As a car bomb rocked the city of Kabul, Afghanistan, killing nine people and injuring 95 more, Lance Corporal Nicholas Hill from 2/4 Battalion sprang into action.
As the city descended into chaos, Mr Hill was able to give first aid to his fellow soldiers and transport civilians across the capital city to hospitals.
Today, the 29-year-old leaves New Zealand for Gallipoli after recently winning the Barralough Trophy, awarded by New Zealand Defence Force for New Zealand Reservist of the Year.
He was also bestowed the honour of wearing a kahu huruhuru (a feathered cloak) during Anzac Day commemorations and services this year in Turkey.
The cloak is called Nga Tapuwae (meaning "footsteps") and represents the link between those who served our country in the past and those serving today.
It was blessed and presented to the head of the Defence Force last week.
The trophy and award came as a surprise to him, he said.
"It was a shock - there were 11 other reservists from around the three forces in New Zealand."
I was overwhelmed, it is quite a massive thing. It (the cloak) represents so much mana, so much pride amongst New Zealanders.
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Mr Hill said the 12 men competed over a day-long competition, then each spoke on a select topic during a formal dinner.
"I was overwhelmed, it is quite a massive thing. It (the cloak) represents so much mana, so much pride amongst New Zealanders.
"That was the overwhelming part for me, especially because of what it does represent - the forebears and everybody before me, especially for WWI and the sacrifice that was made."
Mr Hill was looking forward to visiting different battlefields along the peninsula and being able to pay respect to the men who lost their lives.
"It's not just appreciating what New Zealand and Australia did. It's also the Turks. The Ottoman Empire, as well as the French and the Brits, at the time they lost a lot of people. The Brits and the French lost respectively more than 10,000 on the peninsula and the Turks lost around 68,000.
"New Zealand lost 2700. When you think about those numbers and what is going on around that area, you take in the full picture.
"So we are going to go look at a lot of battlefields and then at the sites respective to New Zealanders. It will be quite an emotional time."
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On April 25, Mr Hill will attend the dawn service at Anzac Commemorative Site, Gallipoli. He will then speak at the site of Battle of Chunuk Bair, where a lot of New Zealand soldiers lost their lives, wearing Nga Tapuwae.
Mr Hill grew up in Tauranga and went to Matua Primary School, then Bethlehem College.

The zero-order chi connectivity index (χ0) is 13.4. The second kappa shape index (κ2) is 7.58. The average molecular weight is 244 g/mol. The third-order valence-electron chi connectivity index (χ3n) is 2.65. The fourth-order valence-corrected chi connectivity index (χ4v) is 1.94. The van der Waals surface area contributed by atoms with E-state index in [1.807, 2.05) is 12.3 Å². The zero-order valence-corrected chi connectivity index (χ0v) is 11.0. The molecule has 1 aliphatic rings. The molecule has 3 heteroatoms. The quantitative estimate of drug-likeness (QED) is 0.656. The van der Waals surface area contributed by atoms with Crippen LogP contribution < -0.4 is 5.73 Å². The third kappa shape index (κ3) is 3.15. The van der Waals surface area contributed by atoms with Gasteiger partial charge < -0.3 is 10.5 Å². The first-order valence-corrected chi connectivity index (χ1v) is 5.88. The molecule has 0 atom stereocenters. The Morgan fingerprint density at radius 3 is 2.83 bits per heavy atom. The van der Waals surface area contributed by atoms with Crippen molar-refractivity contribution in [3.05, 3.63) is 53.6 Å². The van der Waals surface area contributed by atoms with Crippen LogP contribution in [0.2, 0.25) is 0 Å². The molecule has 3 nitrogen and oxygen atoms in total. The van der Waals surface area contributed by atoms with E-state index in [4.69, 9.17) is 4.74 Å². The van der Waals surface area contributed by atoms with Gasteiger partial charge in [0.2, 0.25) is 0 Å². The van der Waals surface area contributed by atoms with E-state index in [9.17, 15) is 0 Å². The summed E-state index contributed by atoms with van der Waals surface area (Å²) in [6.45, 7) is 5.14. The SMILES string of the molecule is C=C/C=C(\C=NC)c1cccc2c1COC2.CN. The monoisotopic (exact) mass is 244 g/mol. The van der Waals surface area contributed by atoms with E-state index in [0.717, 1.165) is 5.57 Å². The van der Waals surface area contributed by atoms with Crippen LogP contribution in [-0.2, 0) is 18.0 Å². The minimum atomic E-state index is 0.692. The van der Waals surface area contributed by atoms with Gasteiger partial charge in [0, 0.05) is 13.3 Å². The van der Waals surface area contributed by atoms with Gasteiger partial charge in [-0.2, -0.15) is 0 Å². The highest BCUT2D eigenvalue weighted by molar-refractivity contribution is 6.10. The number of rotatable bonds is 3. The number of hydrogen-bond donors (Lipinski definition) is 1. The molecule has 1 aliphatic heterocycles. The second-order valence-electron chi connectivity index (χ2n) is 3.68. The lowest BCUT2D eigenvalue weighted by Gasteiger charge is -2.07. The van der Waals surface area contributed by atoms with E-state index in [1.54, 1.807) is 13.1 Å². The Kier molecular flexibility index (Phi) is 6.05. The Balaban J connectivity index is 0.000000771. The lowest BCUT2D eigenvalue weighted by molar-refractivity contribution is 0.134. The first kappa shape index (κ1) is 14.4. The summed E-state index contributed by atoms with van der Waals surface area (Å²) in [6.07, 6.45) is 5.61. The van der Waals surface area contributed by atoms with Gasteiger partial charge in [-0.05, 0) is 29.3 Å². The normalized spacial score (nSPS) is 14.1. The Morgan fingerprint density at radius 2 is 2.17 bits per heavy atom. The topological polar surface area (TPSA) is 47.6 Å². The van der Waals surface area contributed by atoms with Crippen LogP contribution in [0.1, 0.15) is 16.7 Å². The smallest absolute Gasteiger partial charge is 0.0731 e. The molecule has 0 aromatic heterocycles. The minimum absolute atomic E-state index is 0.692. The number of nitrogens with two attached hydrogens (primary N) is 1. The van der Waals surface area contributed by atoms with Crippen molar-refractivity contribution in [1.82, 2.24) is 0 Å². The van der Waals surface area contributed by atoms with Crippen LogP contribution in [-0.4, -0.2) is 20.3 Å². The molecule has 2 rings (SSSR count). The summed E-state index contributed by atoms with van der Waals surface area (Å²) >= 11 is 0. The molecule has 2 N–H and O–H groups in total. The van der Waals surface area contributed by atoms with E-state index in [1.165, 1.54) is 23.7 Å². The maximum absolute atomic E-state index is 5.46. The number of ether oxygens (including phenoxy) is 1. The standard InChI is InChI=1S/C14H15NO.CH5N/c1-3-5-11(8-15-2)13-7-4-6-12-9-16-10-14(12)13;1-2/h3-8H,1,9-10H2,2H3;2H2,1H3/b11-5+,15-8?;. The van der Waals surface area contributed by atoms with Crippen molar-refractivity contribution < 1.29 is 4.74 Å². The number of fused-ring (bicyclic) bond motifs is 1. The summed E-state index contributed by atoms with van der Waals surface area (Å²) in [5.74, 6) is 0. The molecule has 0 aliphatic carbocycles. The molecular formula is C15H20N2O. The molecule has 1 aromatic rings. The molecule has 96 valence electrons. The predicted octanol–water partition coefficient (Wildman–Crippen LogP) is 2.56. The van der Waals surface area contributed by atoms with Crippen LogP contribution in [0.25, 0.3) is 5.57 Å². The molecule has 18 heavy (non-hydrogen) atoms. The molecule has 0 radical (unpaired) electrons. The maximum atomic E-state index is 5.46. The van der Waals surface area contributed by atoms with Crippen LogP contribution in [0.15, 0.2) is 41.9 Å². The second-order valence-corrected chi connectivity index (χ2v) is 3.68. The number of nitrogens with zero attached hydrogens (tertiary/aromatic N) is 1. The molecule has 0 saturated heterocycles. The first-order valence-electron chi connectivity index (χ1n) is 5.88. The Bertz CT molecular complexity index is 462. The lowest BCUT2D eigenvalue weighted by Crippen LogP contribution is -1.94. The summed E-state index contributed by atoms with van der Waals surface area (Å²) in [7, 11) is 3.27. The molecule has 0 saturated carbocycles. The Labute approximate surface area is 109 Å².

"I remember hearing about the WWI when I was younger but not really understanding what it really meant.
"The biggest thing for me is understanding [for his trip] and having that homage.
"I guess that is why a lot of Kiwis do, as well as Australians. They go to Gallipoli to understand and find out what it means. It is part of our culture and fabric as a nation. To be able to go there, and understand it, is huge."
When Mr Hill was 19 he joined the Defence Force as an armoured crewman, "driving and gunning a New Zealand light armoured vehicle - which is a big eight-wheeled tanker".
Three years later he was deployed to Afghanistan. During his time there, a few events would sway his decision about his career.
"A car bomb went off where we were staying, near the headquarters for the mission in Afghanistan.
"I was tactical responder who attended to many injuries of my friends. I was also one of the first people on the scene and drove an ambulance across parts of Kabul to transport the injured to hospitals.
"My interest and passion for medicine came from that event. I had medical training above what normal soldiers get trained so I knew what to do, but I decided to go into nursing to further that knowledge."
He came home and enrolled in a nursing course in Christchurch, but joined the reservists at the same time as he missed the camaraderie of the army.
Today he is employed by the Defence Force as a nursing officer at Palmerston North Hospital, where he will spend the next 12months.
Next year, he will de deployed on missions again.
"If I use the All Blacks as an analogy, you don't train and not play the game. You don't train not to go overseas and contribute to New Zealand's efforts - you contribute in any way that you can."